The “yuck” factor: aversion to social odors?
Posted on July 25, 2011 by James Kohl.
In his book “The Great Pheromone Myth,” Richard L. Doty cites the article mentioned below as evidence that visual input activates the hypothalamus. No mammalian pheromones are required; thus, his thesis and book title. In my mammalian model, the direct effect of olfactory/pheromonal input on hypothalamic gonadotropin releasing hormone (GnRH) pulsatility allows for an associated link from visual input to genetically-predisposed sexual preferences that are influenced by the social environment. These preferences are linked to, and probably dependent on, subtle variations in prenatal and postnatal hypothalamic GnRH pulsatility. Postnatal variations are caused by social odors and their direct effect on “The Mind’s Eyes” (i.e., located in the medial preoptic area of the anterior hypothalamus (MPOA/AH). Visual stimuli have do not directly activate the hypothalamus.
If my model is correct, the postnatal social odors that cause subtle variations in GnRH pulsatility also establish the “yuck” factor with regard to sexual preferences in the same neurophysiological manner that food odors establish food preferences. However, information on sex differences in the social odors and sexually differentiated responses to the social odors have greater explanatory power than found in other theories about the biologically based origins of sexual orientation. If my model is not correct, someone should tell me how visual input can activate the hypothalamus in the absence of any association with olfactory/pheromonal input.
Even more on the yuck factor (read the last sentence of the abstract below):
Paul T, Schiffer B, Zwarg T, Krüger TH, Karama S, Schedlowski M, Forsting M, Gizewski ER. (2008). Brain response to visual sexual stimuli in heterosexual and homosexual males. Human Brain Mapping, 29, 726-735.
Although heterosexual and homosexual individuals clearly show differences in subjective response to heterosexual and homosexual sexual stimuli, the neurobiological processes underlying sexual orientation are largely unknown. We addressed the question whether the expected differences in subjective response to visual heterosexual and homosexual stimuli may be reflected in differences in brain activation pattern. Twenty-four healthy male volunteers, 12 heterosexuals and 12 homosexuals, were included in the study. BOLD signal was measured while subjects were viewing erotic videos of heterosexual and homosexual content. SPM02 was used for data analysis. Individual sexual arousal was assessed by subjective rating. As compared to viewing sexually neutral videos, viewing erotic videos led to a brain activation pattern characteristic for sexual arousal in both groups only when subjects were viewing videos of their respective sexual orientation. Particularly, activation in the hypothalamus, a key brain area in sexual function, was correlated with sexual arousal. Conversely, when viewing videos opposite to their sexual orientation both groups showed absent hypothalamic activation. Moreover, the activation pattern found in both groups suggests that stimuli of opposite sexual orientation triggered intense autonomic response and may be perceived, at least to some extent, as aversive.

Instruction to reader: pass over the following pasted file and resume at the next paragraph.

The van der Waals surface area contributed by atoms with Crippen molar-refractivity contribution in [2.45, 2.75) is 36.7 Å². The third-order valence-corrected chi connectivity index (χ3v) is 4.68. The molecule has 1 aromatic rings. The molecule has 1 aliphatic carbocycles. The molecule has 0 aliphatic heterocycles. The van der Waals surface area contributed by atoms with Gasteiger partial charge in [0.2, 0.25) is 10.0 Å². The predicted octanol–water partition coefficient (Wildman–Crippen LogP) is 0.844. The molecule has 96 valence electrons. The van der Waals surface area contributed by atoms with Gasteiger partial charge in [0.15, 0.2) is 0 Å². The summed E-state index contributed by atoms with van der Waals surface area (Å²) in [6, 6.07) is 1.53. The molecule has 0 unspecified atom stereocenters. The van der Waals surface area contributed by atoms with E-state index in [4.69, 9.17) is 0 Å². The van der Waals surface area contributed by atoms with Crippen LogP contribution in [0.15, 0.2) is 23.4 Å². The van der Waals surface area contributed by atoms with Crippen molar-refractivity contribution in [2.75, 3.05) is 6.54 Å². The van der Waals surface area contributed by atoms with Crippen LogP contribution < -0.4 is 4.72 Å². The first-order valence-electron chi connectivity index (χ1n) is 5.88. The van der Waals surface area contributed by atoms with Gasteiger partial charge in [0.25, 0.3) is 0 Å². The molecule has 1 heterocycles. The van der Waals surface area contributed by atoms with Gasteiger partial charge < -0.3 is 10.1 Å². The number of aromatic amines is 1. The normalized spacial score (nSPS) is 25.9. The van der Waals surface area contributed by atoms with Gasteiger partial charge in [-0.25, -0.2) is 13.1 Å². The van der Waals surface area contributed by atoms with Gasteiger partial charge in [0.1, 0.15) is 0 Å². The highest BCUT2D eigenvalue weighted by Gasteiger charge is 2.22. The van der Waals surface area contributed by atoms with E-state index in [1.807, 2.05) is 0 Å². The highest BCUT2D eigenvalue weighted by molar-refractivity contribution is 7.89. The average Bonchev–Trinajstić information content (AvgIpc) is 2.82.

Retired medical laboratory scientist
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